[xrr rating=2.0/5]In 1990, director John Maybury directed what would become one of the most influential music videos of all time. Shot mostly in Paris, Maybury recorded his subject in a tight close-up, his camera lingering on her face as she lip-synched, emoting anger that eventually gave way to tears. Although Maybury threw in some interstitial shots of the singer wandering through Parc Saint-Cloud, the up-close and personal feel and our inability to escape these wayward emotions made the video a rousing success. This was Sinéad O’Connor, the song “Nothing Compares 2 U.”

Now take a look at Anne Hathaway’s big scene in Les Misérables, Tom Hooper’s adaptation of the musical that turned Victor Hugo’s novel into a major cultural touchstone of the 20th century. It occurs when Hathaway’s Fantine, in a moment of absolute desperation, bursts into “I Dreamed a Dream.” Hooper holds his camera tight on Hathaway’s face. Her head is shorn, having sold her hair and some teeth to pay lodging for her child now that she has been sacked from her job. As the thin, nearly bald Fantine sings, tears begin to stream down her face. We’ve been here before.

And therein lies the problem that sinks this filmic version of Les Misérables. It’s not the melodramatic songs (you go in expecting that sort of flair) or the equally flat performances from leads Hugh Jackman and Russell Crowe (as Jean Valjean and Inspector Javert respectively), but Hooper’s decision to shoot most of the film in tight close-up as the actors sing. This decision robs Les Misérables of the very thing that made the play such a success: it’s a spectacle without the aspects that make it a spectacle.

After nearly three hours of near lock-down, the mind begins to wander and a grave sense of ennui sets in. At least in the staged version, there is some cool shit to look at. But here we can examine the moles on Crowe’s face or how the drastic weight loss affected Hathaway’s cheeks. And when this occurs, the limitations of the source material become even more apparent.

Many of Hooper’s decisions actually serve to diminish the goldmine he has been handed with a tried and tested libretto. The film opens with a sweeping chain gang scene where Valjean is given his freedom after 19 years of imprisonment for stealing some bread for his starving family. It is an extremely fake opening loaded with CGI that makes it feel like something out of Clash of the Titans rather than a Broadway show. It is also meant to establish the intrinsic bond between Valjean and the obsessive Javert, one that Crowe is incapable of making us believe.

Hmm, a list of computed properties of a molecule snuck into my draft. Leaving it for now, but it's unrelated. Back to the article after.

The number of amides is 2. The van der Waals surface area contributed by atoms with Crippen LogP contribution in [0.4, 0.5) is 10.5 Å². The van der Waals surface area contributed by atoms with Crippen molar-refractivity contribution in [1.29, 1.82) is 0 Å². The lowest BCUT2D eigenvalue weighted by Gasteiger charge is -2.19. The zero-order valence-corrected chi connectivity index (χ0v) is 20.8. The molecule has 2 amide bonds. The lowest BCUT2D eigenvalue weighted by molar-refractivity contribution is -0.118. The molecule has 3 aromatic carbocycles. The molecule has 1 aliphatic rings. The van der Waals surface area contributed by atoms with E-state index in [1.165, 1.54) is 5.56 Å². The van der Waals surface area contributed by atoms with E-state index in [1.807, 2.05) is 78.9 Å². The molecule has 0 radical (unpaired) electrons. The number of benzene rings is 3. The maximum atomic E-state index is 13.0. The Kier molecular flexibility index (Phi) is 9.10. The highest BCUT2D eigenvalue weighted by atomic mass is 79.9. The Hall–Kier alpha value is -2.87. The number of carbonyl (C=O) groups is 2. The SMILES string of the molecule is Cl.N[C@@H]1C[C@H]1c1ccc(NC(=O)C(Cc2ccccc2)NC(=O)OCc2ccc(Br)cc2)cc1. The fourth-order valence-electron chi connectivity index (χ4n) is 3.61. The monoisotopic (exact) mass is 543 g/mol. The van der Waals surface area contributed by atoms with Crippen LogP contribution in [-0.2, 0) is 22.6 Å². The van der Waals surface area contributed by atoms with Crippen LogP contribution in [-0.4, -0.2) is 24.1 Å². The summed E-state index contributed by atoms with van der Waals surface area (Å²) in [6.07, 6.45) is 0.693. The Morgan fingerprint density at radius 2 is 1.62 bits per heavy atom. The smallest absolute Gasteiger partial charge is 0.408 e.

Which brings me back to Hathaway and “I Dreamed a Dream.” After death carries away the poor Fantine quite early in the film, there is no one who can replicate the emotional pull of her unfortunate character and show-stopping song. Jackman and Crowe are too busy looking serious. Amanda Seyfried as Cosette is nothing more than a gossamer thin beauty who is impossible to care about. Sacha Baron Cohen and Helena Bonham Carter are actually somewhat lifeless as the comedic Thénardiers. “Master of the House” should have been rousingly funny. Instead we get Carter doing her late-career, grotesque Tim Burton thing and Santa Claus fucking a whore.

Les Misérables could have succeeded, but Hooper’s decisions from the cast to obscuring production designer Eve Stewart’s 19th century France stop the movie dead in its tracks. Maybe Hooper wanted to present an intimate Les Misérables, one that puts you there in the melodrama. But just like Peter Jackson’s recent The Hobbit, a front row seat isn’t something we’re clamoring for in a big, sweeping movie. Sometimes, the balcony seat is the one with the clearest view.

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